Last week brought a substantial rally in bonds following a brutal three-month span of higher rates. There are a couple of reasons we can point to for the move lower in rates:
- The US Treasury cut back slightly on the amount of long-term bonds it’s planning to auction, compared to previous plans.
- The Bank of Japan allowed 10-year yields to rise but didn’t release control completely, as some thought possible.
- The Federal Reserve offered guidance that was taken, in our opinion, as a strong hint that it didn’t plan any more rate hikes.
- US unemployment data was weaker than expected.
Market Expects Rate Faster Cuts… Again
Source: Bianco as of 11.06.2023
The bond market is betting on a “dovish pivot” for the seventh time since the Federal Reserve and other central banks embarked on a tightening cycle, potentially setting up another “false hope”.
Who Owns the Treasury Market?
The shift away from price-insensitive buyers, like the Federal Reserve or China, and toward price-sensitive buyers, like hedge funds or households, is worth monitoring. The brown area in the chart below shows households’ ownership of the Treasury market.
Source: Bianco as of 11.06.2023
This label is a bit of a misnomer as it also includes hedge funds. But together, they represent two price-sensitive buyers of Treasuries. As noted, this group held roughly 2% of the market at the beginning of 2022 and now owns 9%.
The red and blue areas represent foreign ownership and central bank ownership. The percentage of the market held by these price-insensitive buyers has decreased over the same period, meaning artificial buyers may not provide the support they once did.
Interest Expense Looks Like a Meme Stock
Source: Bloomberg as of 11.06/.2023
Following the surge in interest rates, the estimate for annualized interest payments on the US government debt pile has climbed past $1 trillion. That projected amount has doubled in the past 19 months.
The estimated interest expense is calculated using US Treasury data which state the government’s monthly outstanding debt balances and the average interest it pays. Of course, the gauge of estimated interest costs is different than what the Treasury actually paid. Interest costs in the fiscal year that ended September 30th ultimately totaled $879.3 billion, up from $717.6 billion the previous year and about 14% of total outlays.
Sahm Rule Still Points to No Recession
The Sahm rule is simple. If the three-month average of the unemployment rate (the monthly rate often bounces around too much) is half a percentage point or more above its low in the prior 12 months, the economy is in a recession. The current value is 0.33 percentage points. According to the calculation, it’s highly unlikely that we are in a recession – at least for now.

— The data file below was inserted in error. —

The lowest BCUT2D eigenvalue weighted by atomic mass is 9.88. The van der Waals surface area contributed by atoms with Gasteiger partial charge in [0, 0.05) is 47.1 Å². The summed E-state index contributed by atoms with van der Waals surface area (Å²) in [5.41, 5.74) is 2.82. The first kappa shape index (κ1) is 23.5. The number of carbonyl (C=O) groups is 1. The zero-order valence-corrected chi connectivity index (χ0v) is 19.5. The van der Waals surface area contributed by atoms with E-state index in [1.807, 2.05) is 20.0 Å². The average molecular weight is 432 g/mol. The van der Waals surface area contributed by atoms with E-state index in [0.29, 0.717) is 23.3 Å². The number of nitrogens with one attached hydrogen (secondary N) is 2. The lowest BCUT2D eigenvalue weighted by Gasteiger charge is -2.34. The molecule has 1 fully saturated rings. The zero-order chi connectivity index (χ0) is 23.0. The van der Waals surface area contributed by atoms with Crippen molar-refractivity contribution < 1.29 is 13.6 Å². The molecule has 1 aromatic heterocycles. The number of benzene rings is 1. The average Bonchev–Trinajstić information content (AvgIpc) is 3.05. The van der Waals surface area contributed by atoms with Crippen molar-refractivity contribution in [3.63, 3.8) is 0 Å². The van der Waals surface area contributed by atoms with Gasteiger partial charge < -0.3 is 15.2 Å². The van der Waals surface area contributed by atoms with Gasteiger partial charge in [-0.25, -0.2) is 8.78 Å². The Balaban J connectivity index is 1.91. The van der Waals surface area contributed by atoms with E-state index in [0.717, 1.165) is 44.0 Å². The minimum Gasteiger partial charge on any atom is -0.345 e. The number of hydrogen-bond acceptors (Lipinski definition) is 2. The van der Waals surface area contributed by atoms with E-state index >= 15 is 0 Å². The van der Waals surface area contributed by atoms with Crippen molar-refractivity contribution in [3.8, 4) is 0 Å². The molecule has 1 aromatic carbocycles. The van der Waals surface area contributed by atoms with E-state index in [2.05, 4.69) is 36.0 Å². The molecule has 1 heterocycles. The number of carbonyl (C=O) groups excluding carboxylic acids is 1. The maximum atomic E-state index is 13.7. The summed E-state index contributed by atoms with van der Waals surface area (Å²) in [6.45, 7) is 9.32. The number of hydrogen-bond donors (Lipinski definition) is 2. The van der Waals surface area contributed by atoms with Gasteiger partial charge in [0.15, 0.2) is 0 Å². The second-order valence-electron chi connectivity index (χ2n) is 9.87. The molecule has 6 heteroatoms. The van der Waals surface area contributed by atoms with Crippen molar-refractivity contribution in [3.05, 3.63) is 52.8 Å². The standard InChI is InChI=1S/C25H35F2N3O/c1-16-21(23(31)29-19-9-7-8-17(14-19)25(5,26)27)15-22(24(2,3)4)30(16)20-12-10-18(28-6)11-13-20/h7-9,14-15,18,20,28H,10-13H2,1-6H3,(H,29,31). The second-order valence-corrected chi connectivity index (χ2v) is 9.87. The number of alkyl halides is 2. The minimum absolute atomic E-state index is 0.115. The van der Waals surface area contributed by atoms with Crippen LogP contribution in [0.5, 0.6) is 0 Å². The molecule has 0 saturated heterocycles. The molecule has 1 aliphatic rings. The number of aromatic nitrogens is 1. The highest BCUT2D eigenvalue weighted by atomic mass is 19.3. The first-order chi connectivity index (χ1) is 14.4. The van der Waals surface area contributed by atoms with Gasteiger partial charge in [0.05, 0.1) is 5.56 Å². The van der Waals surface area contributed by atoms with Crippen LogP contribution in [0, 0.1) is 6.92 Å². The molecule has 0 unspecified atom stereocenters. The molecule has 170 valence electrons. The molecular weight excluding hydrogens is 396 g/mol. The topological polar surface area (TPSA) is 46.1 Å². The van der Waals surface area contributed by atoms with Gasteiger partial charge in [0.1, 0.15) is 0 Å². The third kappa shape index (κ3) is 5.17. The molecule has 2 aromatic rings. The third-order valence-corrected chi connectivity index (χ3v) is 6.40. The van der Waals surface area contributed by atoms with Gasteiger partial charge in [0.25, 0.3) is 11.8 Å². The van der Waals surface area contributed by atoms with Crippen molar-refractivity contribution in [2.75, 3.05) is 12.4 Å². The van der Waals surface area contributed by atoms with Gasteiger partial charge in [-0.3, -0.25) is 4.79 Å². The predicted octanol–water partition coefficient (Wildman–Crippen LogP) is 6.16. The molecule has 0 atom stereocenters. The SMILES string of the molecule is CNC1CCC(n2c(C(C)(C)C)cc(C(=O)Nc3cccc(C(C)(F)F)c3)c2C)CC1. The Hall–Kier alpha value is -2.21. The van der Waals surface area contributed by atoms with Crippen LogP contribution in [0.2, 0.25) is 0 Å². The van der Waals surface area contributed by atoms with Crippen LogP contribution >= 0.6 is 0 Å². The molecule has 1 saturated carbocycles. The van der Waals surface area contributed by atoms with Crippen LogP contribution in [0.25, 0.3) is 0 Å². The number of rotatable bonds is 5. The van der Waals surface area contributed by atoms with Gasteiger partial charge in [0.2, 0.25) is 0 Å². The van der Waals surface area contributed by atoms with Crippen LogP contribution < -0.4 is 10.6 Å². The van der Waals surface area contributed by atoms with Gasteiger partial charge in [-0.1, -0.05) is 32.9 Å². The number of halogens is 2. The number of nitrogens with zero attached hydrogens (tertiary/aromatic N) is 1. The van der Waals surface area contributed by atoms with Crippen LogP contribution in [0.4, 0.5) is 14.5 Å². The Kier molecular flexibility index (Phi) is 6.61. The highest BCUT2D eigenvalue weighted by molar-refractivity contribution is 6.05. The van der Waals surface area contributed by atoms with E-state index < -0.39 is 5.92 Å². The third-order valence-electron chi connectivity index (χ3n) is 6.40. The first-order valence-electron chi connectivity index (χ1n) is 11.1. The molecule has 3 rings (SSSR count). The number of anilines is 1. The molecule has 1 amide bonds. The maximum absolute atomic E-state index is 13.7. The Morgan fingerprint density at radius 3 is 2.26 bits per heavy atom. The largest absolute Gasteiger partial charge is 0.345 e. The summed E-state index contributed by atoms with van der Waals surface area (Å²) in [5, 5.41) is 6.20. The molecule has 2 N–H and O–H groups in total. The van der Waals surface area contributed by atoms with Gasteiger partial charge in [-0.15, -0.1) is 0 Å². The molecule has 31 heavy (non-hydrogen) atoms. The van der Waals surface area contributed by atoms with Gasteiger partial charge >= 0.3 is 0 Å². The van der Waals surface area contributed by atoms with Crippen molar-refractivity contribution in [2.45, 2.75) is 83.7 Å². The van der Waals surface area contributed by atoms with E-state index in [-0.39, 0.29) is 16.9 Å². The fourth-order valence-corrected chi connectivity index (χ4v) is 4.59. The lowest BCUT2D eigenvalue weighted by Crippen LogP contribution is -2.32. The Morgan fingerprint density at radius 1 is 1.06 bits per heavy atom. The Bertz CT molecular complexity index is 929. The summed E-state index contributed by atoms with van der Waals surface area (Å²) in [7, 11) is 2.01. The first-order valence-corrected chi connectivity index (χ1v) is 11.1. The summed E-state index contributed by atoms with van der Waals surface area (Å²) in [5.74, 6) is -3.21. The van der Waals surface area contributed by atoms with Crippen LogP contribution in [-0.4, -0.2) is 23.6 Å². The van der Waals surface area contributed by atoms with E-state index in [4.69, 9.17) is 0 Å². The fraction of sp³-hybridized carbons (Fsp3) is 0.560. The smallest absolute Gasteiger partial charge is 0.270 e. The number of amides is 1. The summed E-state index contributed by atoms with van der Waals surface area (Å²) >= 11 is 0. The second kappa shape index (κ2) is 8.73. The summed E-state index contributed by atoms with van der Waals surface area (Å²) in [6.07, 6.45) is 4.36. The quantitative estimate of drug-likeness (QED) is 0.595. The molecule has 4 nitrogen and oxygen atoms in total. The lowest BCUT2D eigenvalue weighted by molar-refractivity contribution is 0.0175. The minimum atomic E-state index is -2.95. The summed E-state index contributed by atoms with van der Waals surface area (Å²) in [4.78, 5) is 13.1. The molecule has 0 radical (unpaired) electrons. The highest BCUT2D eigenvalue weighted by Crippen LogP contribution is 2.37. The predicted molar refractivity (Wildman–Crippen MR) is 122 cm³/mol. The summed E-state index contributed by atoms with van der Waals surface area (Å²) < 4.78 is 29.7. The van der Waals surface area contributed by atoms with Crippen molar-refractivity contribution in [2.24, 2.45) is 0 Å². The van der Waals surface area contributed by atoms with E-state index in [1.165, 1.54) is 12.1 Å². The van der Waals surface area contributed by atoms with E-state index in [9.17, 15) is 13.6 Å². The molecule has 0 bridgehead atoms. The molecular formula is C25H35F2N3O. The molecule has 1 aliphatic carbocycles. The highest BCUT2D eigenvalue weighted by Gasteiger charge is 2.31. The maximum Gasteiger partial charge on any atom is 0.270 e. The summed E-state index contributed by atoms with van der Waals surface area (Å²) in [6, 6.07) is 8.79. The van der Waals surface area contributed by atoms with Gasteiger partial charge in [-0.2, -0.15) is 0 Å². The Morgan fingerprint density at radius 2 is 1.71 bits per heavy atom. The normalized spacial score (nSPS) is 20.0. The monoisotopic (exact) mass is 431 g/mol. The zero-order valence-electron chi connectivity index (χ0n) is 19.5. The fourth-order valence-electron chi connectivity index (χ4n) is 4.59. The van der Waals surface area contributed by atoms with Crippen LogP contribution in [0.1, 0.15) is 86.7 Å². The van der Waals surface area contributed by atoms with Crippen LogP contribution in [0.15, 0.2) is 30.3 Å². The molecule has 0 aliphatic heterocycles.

Source: Bianco as of 11.07.2023
Claudia Sahm, the creator of the rule, is cautioning that the pandemic may have temporarily broken her indicator. It is not a law of nature. Just because it worked in the past as an early recession signal does not mean that it will necessarily work this time; all kinds of empirical regularities have broken down in the post-pandemic recovery.
10-Year Treasuries Risk Third Straight Down Year
Source: BAML as of 10.31.2023
Never before in the history of the US republic has the value of US Treasuries fallen for 3 consecutive years as they are on course to do in 2023 (-7% in ’23, -17% in ’22, -4% in ’21). The start of the month of November has taken some pressure off 10-year bonds, but we are still a ways off from a positive return for the year.
Can the Fed Take Credit for the Decline in Inflation?
One popular question we’ve had has been, does the Federal Reserve deserve credit for the decline in inflation? On the face of it, inflation plummeted after the Fed —which was undoubtedly flat-footed at first— finally caught up by imposing a rapid series of rate increases.
Digging into what has happened, there is no obvious link between the Fed’s action and the slowdown in inflation. Instead, inflation has fallen mostly because of things over which the Fed has little to no control. Most progress has been related to normality returning after the pandemic.
The San Francisco Fed ran an analysis breaking down core PCE’s contributions into cyclical and acyclical components.
Source: San Fran Fed as of 11.07.2023
The chart above shows that the overwhelming majority of core PCE’s fall thus far has been due to acyclical factors (green). These are industry-specific components that are largely out of the Fed’s hands (such as supply chain issues).
The cyclical components (blue), which are the economically sensitive categories the Fed has more direct control over, have only just started to fall. At their peak in January, cyclical components were contributing 3.06% to core PCE. At the end of September, they were still contributing 2.46%, meaning only 0.60% of core inflation’s fall can be more directly attributed to the Fed thus far.
This is all a statistical way of showing the easy part of the fight against inflation is now over. From here on out, the Fed will have to ensure the cyclical components continue to fall.
Inflation Sticky at 3%
Source: Trueflation as of 11.07.2023
We’ve used the Truflation index as a good proxy for where inflation is going to be in a couple of months. Their index led the government inflation indices lower from their peak last fall to the lows it was at this summer.
This measure has since rebounded to ~3%. If this indicator proves to foretell the future of inflation like it has the last 24 months, we could be problematically finding a “sticky point” at a level higher than the Fed’s 2% target.
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